The Love Suicides at Amijima(Written by Chikamatsu Monzaemon)
Forward: Coming from a nation with a rich culture(I’m Ghanaian), everything about culture fascinates me. I love learning about other cultures and even though I would love to travel the world to do this; right now, I’m doing this through literature. It is impossible to read a literary piece from a particular place without learning about the culture of the people, in other words, writers always infuse their culture in their writings. You may not learn about the entire culture of the people but you will definitely pick up a thing or two. Exploring culture made me realize that we are not so different like we think we are. Now, come on this journey with me and lets explore Japan through Chikamatsu Monzaemon’s The Love Suicides at Amijima. The story was written at a time in Japan when lovers who did not belong to the same social class were committing ”love suicides” because they believed that they could be reborn with their lover “on the lotus” in the Buddhist Pure Land if they committed suicide together.
Chikamatsu Monzaemon, real name Sugimori Nobumori(1653-1725) was a Japanese dramatist of joruri, the form of puppet theater that later came to be known as banraku. Monzaemon is one of the best-known and most loved dramatists, who specialized in jôruri (puppet plays). Chikamatsu wrote about one hundred puppet plays. His earlier plays were mostly historical dramas common at the time, but this subject changed in 1703, when he poineered a new sub-genre: the “contemporary-life play.” These plays became so popular that the authorities intervened. The Love Suicide at Amijima is one of his famous domestic plays. A year after The Love Suicides of Amijima premiered, the government banned plays on “love suicides” because it inspired real-live sucides of lovers whose love was frowned upon because of the differnce in their social class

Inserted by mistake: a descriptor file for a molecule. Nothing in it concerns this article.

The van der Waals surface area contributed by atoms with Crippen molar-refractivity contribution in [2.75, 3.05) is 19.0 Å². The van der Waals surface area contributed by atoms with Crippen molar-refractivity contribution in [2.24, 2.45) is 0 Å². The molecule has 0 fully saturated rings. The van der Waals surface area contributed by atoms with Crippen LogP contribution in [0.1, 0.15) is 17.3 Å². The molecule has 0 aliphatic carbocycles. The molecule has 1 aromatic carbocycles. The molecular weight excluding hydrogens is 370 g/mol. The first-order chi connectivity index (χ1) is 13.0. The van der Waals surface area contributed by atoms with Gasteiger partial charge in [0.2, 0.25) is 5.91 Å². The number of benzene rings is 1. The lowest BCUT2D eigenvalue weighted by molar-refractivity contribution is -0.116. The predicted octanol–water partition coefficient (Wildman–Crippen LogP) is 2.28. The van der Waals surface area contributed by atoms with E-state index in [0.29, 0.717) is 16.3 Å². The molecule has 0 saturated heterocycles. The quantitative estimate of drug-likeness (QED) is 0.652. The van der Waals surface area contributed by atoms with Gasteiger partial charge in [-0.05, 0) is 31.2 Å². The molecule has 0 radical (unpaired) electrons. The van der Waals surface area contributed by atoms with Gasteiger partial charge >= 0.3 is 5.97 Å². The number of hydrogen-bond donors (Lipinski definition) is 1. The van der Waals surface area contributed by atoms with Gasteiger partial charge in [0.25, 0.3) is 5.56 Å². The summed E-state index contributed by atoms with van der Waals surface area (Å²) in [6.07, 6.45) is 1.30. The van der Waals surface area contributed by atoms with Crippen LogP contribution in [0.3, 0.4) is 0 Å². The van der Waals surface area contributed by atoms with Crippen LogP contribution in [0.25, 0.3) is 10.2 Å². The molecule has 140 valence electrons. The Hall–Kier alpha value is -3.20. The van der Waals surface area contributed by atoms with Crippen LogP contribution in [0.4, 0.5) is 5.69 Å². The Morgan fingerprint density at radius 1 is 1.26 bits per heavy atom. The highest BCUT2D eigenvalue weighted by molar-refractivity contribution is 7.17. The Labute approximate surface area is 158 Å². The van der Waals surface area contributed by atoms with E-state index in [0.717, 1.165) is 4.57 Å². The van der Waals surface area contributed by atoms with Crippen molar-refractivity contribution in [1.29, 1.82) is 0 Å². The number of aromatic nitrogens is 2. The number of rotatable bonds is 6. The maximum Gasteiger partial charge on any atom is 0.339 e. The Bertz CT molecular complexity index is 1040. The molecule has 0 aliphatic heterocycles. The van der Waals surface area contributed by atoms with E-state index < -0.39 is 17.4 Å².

Summary: Jihei, a paper merchant, is married to Osan, his niece, and has two young children. He has fallen hopelessly in love with Koharu, a prostitute in the Gay Quarter. They have vowed eternal love but because he is unable to redeem her, have been promising each other to commit suicide at the first available opportunity. Osan, fearing exactly this, writes a letter to Koharu in secret imploring her to sever her relationship with Jihei and thus save his life. The giri (sense of duty) to a fellow woman compels Koharu to discharge her obligation and she pretends to disavow her promise. The distraught Jihei renounces their love and returns home. When his wealthy rival in love, Tahei, buys Koharu off, Jihei faces a public humiliation that he cannot bear. At the same time Osan realizes that Koharu will commit suicide rather than go off with Tahei because she is not unfaithful (as Jihei thinks) but has been prevented from killing herself only by Osan’s plea, which will no longer bind her. Osan, the epitome of the faithful wife, urges Jihei to pawn their last clothes and buy Koharu off to save both her life and his dignity. At this moment, Gonzaemon, Jihei’s father-in-law appears and forcefully takes Osan away, ending the marriage. Jihei and Koharu manage to slip away at night, journey (michiyuki) along the bridges to the Amijima, and commit suicide.
The story has been masterfully translated to the screen by Shinoda Masahiro in his 1969 Double Suicide. It is a fairly faithful rendition of the play and is the definitive statement, which combines elements ofbunraku and modern cinematography. Very stylized and subtle, it retains all the tragic qualities of the play but manages to makes them more effective through the skillful exploitation of the medium.